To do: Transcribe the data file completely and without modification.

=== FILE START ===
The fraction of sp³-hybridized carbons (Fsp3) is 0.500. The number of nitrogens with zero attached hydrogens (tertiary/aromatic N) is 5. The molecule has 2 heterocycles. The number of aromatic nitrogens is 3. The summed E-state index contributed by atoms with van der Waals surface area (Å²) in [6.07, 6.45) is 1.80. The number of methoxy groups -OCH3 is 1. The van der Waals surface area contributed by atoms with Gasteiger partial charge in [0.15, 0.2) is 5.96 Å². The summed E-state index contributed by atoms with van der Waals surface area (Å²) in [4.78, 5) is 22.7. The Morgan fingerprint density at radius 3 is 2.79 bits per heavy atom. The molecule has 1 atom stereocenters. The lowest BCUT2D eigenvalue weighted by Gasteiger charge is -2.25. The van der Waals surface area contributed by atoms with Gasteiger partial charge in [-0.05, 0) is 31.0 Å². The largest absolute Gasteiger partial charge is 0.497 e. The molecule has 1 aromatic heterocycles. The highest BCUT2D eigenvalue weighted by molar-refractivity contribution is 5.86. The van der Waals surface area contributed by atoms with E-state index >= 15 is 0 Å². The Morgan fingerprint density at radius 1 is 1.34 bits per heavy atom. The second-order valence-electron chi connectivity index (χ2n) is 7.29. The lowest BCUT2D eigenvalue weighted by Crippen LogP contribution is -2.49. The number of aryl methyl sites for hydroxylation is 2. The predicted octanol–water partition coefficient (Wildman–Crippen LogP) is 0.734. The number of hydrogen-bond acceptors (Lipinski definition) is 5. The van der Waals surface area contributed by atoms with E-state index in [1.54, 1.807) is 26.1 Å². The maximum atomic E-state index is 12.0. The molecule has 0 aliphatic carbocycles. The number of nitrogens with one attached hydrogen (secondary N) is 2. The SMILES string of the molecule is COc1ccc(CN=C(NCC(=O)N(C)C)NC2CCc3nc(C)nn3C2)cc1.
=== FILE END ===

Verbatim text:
The fraction of sp³-hybridized carbons (Fsp3) is 0.500. The number of nitrogens with zero attached hydrogens (tertiary/aromatic N) is 5. The molecule has 2 heterocycles. The number of aromatic nitrogens is 3. The summed E-state index contributed by atoms with van der Waals surface area (Å²) in [6.07, 6.45) is 1.80. The number of methoxy groups -OCH3 is 1. The van der Waals surface area contributed by atoms with Gasteiger partial charge in [0.15, 0.2) is 5.96 Å². The summed E-state index contributed by atoms with van der Waals surface area (Å²) in [4.78, 5) is 22.7. The Morgan fingerprint density at radius 3 is 2.79 bits per heavy atom. The molecule has 1 atom stereocenters. The lowest BCUT2D eigenvalue weighted by Gasteiger charge is -2.25. The van der Waals surface area contributed by atoms with Gasteiger partial charge in [-0.05, 0) is 31.0 Å². The largest absolute Gasteiger partial charge is 0.497 e. The molecule has 1 aromatic heterocycles. The highest BCUT2D eigenvalue weighted by molar-refractivity contribution is 5.86. The van der Waals surface area contributed by atoms with E-state index >= 15 is 0 Å². The Morgan fingerprint density at radius 1 is 1.34 bits per heavy atom. The second-order valence-electron chi connectivity index (χ2n) is 7.29. The lowest BCUT2D eigenvalue weighted by Crippen LogP contribution is -2.49. The number of aryl methyl sites for hydroxylation is 2. The predicted octanol–water partition coefficient (Wildman–Crippen LogP) is 0.734. The number of hydrogen-bond acceptors (Lipinski definition) is 5. The van der Waals surface area contributed by atoms with E-state index in [1.54, 1.807) is 26.1 Å². The maximum atomic E-state index is 12.0. The molecule has 0 aliphatic carbocycles. The number of nitrogens with one attached hydrogen (secondary N) is 2. The SMILES string of the molecule is COc1ccc(CN=C(NCC(=O)N(C)C)NC2CCc3nc(C)nn3C2)cc1.